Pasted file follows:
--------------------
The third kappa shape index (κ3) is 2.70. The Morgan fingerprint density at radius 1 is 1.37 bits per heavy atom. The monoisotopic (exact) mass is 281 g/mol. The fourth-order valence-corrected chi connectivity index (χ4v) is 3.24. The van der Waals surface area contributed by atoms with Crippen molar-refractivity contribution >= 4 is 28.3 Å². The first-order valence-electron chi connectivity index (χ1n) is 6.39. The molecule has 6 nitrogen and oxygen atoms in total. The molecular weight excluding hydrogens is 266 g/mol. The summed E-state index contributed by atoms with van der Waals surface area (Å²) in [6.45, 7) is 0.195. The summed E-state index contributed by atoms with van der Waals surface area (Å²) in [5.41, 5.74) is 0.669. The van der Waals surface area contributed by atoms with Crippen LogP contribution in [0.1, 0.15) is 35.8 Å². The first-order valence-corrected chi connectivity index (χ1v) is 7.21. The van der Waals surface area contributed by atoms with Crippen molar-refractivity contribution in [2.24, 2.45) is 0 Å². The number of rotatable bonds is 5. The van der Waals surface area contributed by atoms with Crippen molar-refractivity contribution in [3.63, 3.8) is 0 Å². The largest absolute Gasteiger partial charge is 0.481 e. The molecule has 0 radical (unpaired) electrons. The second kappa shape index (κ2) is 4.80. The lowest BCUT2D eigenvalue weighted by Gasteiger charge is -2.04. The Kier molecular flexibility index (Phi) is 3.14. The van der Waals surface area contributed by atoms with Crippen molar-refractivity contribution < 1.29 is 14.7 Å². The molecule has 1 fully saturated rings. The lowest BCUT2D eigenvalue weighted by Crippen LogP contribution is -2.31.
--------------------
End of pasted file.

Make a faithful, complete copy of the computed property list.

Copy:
The third kappa shape index (κ3) is 2.70. The Morgan fingerprint density at radius 1 is 1.37 bits per heavy atom. The monoisotopic (exact) mass is 281 g/mol. The fourth-order valence-corrected chi connectivity index (χ4v) is 3.24. The van der Waals surface area contributed by atoms with Crippen molar-refractivity contribution >= 4 is 28.3 Å². The first-order valence-electron chi connectivity index (χ1n) is 6.39. The molecule has 6 nitrogen and oxygen atoms in total. The molecular weight excluding hydrogens is 266 g/mol. The summed E-state index contributed by atoms with van der Waals surface area (Å²) in [6.45, 7) is 0.195. The summed E-state index contributed by atoms with van der Waals surface area (Å²) in [5.41, 5.74) is 0.669. The van der Waals surface area contributed by atoms with Crippen LogP contribution in [0.1, 0.15) is 35.8 Å². The first-order valence-corrected chi connectivity index (χ1v) is 7.21. The van der Waals surface area contributed by atoms with Crippen molar-refractivity contribution in [2.24, 2.45) is 0 Å². The number of rotatable bonds is 5. The van der Waals surface area contributed by atoms with Crippen molar-refractivity contribution in [3.63, 3.8) is 0 Å². The largest absolute Gasteiger partial charge is 0.481 e. The molecule has 0 radical (unpaired) electrons. The second kappa shape index (κ2) is 4.80. The lowest BCUT2D eigenvalue weighted by Gasteiger charge is -2.04. The Kier molecular flexibility index (Phi) is 3.14. The van der Waals surface area contributed by atoms with Crippen molar-refractivity contribution < 1.29 is 14.7 Å². The molecule has 1 fully saturated rings. The lowest BCUT2D eigenvalue weighted by Crippen LogP contribution is -2.31.